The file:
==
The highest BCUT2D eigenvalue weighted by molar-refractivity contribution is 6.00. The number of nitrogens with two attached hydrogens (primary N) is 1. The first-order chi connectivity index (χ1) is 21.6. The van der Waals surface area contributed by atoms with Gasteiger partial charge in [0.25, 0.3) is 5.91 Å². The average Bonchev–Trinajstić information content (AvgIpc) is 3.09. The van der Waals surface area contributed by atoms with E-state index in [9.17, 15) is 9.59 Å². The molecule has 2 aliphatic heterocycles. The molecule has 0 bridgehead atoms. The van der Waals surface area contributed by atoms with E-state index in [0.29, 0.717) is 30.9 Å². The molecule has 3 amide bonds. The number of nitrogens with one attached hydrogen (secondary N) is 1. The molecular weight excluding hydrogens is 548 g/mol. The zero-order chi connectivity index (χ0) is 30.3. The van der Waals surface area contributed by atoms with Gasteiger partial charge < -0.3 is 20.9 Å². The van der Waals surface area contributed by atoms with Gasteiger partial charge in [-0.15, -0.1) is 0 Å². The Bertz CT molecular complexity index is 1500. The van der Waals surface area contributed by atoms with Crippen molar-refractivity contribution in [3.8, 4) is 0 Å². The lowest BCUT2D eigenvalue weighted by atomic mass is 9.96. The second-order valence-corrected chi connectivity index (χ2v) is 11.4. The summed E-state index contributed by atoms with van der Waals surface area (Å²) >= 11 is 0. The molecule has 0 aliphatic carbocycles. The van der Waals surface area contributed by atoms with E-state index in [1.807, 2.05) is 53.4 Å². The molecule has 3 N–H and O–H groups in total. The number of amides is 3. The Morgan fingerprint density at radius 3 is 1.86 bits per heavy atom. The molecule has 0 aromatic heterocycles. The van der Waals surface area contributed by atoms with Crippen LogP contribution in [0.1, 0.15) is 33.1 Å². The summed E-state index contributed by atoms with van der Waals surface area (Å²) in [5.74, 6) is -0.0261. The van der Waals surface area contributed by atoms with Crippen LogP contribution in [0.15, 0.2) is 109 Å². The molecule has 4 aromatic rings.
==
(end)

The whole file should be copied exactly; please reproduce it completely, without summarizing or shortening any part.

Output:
The highest BCUT2D eigenvalue weighted by molar-refractivity contribution is 6.00. The number of nitrogens with two attached hydrogens (primary N) is 1. The first-order chi connectivity index (χ1) is 21.6. The van der Waals surface area contributed by atoms with Gasteiger partial charge in [0.25, 0.3) is 5.91 Å². The average Bonchev–Trinajstić information content (AvgIpc) is 3.09. The van der Waals surface area contributed by atoms with E-state index in [9.17, 15) is 9.59 Å². The molecule has 2 aliphatic heterocycles. The molecule has 0 bridgehead atoms. The van der Waals surface area contributed by atoms with E-state index in [0.29, 0.717) is 30.9 Å². The molecule has 3 amide bonds. The number of nitrogens with one attached hydrogen (secondary N) is 1. The molecular weight excluding hydrogens is 548 g/mol. The zero-order chi connectivity index (χ0) is 30.3. The van der Waals surface area contributed by atoms with Gasteiger partial charge < -0.3 is 20.9 Å². The van der Waals surface area contributed by atoms with Gasteiger partial charge in [-0.15, -0.1) is 0 Å². The Bertz CT molecular complexity index is 1500. The van der Waals surface area contributed by atoms with Crippen molar-refractivity contribution in [3.8, 4) is 0 Å². The lowest BCUT2D eigenvalue weighted by atomic mass is 9.96. The second-order valence-corrected chi connectivity index (χ2v) is 11.4. The summed E-state index contributed by atoms with van der Waals surface area (Å²) >= 11 is 0. The molecule has 0 aliphatic carbocycles. The van der Waals surface area contributed by atoms with E-state index in [1.807, 2.05) is 53.4 Å². The molecule has 3 N–H and O–H groups in total. The number of amides is 3. The Morgan fingerprint density at radius 3 is 1.86 bits per heavy atom. The molecule has 0 aromatic heterocycles. The van der Waals surface area contributed by atoms with Crippen LogP contribution in [0.1, 0.15) is 33.1 Å². The summed E-state index contributed by atoms with van der Waals surface area (Å²) in [5.74, 6) is -0.0261. The van der Waals surface area contributed by atoms with Crippen LogP contribution in [0.15, 0.2) is 109 Å². The molecule has 4 aromatic rings.